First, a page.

Cabinet makers work with a variety of materials, including wood, laminate, and steel. They work in both residential and commercial settings to build and install cabinetry and storage sections. In some situations, cabinet makers are also designers; in others, they are simply required to be able to read and follow blueprints and implement the vision of a designer or architect.
Cabinet makers frequently installing cabinetry in kitchens or baths in residential settings. The nature of the position requires a fluency in tools, including a variety of saws, hammers, and drills, both hand-powered and electrical. Cabinet makers also need a strong knowledge of various adhesives and surfaces to be successful. Good cabinet makers are precise and exacting in their work, and follow all design schematics to the letter unless otherwise instructed. They must be punctual and presentable because they may be working in an occupied home. In most situations, prior experience in general contracting and construction work is essential to be considered for employment in this kind of a job. Strong skills in arithmetic are often also helpful.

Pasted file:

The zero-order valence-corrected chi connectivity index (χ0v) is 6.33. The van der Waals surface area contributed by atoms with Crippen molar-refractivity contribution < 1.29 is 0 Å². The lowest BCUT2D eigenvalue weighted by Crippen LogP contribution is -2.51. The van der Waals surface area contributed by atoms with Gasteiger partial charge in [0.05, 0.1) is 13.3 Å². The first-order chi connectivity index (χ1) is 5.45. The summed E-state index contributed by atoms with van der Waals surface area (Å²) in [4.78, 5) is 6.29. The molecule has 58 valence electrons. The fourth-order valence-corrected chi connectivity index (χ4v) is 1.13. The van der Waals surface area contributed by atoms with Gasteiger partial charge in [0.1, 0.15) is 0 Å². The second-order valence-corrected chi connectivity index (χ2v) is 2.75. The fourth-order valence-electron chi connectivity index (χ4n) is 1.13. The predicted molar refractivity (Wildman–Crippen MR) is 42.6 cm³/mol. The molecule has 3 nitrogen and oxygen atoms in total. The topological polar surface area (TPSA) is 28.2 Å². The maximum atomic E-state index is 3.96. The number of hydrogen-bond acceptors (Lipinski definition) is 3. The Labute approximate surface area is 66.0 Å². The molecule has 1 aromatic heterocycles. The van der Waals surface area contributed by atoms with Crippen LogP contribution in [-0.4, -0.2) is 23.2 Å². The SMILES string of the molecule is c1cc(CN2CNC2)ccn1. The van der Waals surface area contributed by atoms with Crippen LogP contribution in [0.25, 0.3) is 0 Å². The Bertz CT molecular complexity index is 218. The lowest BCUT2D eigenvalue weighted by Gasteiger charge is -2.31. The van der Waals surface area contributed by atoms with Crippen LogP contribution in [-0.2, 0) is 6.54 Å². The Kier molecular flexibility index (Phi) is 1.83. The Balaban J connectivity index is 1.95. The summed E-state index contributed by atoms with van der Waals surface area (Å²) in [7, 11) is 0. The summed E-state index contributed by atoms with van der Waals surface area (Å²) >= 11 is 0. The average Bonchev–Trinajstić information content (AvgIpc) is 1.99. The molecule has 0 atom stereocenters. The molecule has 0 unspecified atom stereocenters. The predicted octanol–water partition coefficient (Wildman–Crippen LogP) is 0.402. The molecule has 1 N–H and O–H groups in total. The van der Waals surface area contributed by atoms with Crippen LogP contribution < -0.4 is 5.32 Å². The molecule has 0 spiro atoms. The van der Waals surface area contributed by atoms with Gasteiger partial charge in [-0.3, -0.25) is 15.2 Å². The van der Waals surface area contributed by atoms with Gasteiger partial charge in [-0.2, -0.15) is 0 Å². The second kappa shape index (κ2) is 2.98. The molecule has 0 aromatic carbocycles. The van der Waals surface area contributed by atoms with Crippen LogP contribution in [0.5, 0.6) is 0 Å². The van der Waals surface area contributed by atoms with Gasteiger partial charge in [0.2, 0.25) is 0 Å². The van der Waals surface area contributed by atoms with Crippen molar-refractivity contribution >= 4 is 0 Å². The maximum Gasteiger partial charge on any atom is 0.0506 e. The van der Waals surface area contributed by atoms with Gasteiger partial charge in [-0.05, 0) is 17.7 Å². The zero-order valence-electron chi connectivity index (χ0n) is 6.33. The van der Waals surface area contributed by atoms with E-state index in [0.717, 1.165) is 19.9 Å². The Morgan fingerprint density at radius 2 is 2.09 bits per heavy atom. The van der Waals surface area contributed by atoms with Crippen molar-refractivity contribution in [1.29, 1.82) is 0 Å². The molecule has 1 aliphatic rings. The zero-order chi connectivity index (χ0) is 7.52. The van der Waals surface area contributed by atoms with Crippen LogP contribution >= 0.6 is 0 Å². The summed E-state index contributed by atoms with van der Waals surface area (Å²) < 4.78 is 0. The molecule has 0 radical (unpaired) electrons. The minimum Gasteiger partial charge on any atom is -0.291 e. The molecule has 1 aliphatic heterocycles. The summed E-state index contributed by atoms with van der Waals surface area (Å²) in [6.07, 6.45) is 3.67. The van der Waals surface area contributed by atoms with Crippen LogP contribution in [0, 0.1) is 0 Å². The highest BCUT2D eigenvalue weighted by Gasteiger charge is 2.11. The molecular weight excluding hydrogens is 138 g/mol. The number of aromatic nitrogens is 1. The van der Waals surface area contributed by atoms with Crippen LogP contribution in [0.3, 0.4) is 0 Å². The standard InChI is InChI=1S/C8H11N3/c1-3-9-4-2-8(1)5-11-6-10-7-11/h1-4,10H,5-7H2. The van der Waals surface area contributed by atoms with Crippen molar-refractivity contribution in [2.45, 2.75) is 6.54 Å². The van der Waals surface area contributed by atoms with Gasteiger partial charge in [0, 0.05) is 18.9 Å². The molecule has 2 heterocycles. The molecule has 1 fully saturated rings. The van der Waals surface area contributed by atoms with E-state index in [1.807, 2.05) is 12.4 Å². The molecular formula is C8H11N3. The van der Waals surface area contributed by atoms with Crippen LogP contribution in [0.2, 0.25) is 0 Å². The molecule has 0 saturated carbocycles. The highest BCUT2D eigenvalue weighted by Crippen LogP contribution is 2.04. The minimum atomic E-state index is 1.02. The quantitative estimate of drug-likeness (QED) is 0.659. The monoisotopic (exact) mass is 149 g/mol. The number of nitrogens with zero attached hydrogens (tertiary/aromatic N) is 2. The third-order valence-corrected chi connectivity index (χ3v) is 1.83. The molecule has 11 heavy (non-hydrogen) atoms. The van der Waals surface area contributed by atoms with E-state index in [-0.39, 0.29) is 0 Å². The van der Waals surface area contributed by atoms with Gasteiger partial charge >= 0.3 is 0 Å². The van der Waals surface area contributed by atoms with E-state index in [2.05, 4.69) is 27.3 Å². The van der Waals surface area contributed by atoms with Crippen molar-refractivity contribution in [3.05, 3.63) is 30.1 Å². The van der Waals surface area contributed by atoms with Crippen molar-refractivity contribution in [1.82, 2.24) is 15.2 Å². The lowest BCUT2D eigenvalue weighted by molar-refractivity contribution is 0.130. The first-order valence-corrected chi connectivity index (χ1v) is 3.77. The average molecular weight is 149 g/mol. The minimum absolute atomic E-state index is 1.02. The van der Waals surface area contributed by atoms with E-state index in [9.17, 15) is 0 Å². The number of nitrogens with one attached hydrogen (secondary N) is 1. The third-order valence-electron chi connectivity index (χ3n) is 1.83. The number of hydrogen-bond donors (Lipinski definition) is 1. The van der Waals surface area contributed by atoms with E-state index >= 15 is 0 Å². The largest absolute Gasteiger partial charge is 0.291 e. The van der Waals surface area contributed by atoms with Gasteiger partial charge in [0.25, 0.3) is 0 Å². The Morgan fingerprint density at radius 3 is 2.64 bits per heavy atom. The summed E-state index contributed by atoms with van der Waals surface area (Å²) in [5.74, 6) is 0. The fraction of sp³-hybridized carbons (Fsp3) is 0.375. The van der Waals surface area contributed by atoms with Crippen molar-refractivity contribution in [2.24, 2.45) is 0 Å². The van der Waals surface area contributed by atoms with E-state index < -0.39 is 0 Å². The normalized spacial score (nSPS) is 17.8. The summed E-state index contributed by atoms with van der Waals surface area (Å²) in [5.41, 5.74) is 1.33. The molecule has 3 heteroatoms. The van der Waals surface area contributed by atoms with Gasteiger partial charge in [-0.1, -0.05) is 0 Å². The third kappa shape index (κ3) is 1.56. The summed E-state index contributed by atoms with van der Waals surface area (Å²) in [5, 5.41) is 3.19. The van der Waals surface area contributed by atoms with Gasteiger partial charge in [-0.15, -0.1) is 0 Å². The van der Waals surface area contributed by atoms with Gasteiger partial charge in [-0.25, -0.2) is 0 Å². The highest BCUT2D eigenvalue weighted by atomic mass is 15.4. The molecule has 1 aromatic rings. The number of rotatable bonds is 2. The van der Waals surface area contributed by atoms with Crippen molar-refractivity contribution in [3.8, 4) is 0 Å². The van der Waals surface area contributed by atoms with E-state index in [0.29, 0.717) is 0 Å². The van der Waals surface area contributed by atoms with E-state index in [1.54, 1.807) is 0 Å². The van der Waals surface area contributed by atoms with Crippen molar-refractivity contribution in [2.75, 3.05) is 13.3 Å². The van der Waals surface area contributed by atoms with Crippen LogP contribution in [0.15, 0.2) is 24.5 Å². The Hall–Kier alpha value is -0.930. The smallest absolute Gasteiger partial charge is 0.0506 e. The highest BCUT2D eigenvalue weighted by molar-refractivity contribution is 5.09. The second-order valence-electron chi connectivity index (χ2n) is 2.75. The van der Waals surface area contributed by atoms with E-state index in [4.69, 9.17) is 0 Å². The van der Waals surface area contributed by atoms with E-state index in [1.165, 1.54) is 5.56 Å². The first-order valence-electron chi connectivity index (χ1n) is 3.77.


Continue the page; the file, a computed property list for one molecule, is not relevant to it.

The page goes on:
Normally, cabinet makers can expect to work normal business hours, but in certain commercial applications, they can work in overnight settings as well. While that may seem like a drawback, such work is normally billed at double the wage or similar work in daylight hours. Also, because of the construction requirements of individual jobs, cabinet makers will likely need to be bonded to ensure their own security and safety against potential customer claims.
Cabinet Maker Tasks
- Trim and verify dimensions before fastening and adhering components; sanding, staining, sealing and painting surfaces; and adding hardware.
- Cut and shape selected wood by operating power saws, planers, sanders, jointers, routers, and nailers.
- Build cabinets with the aid of blueprints, specifications, and part calculations.
- Prepare cost and time estimates in addition to conserving use of equipment and supplies.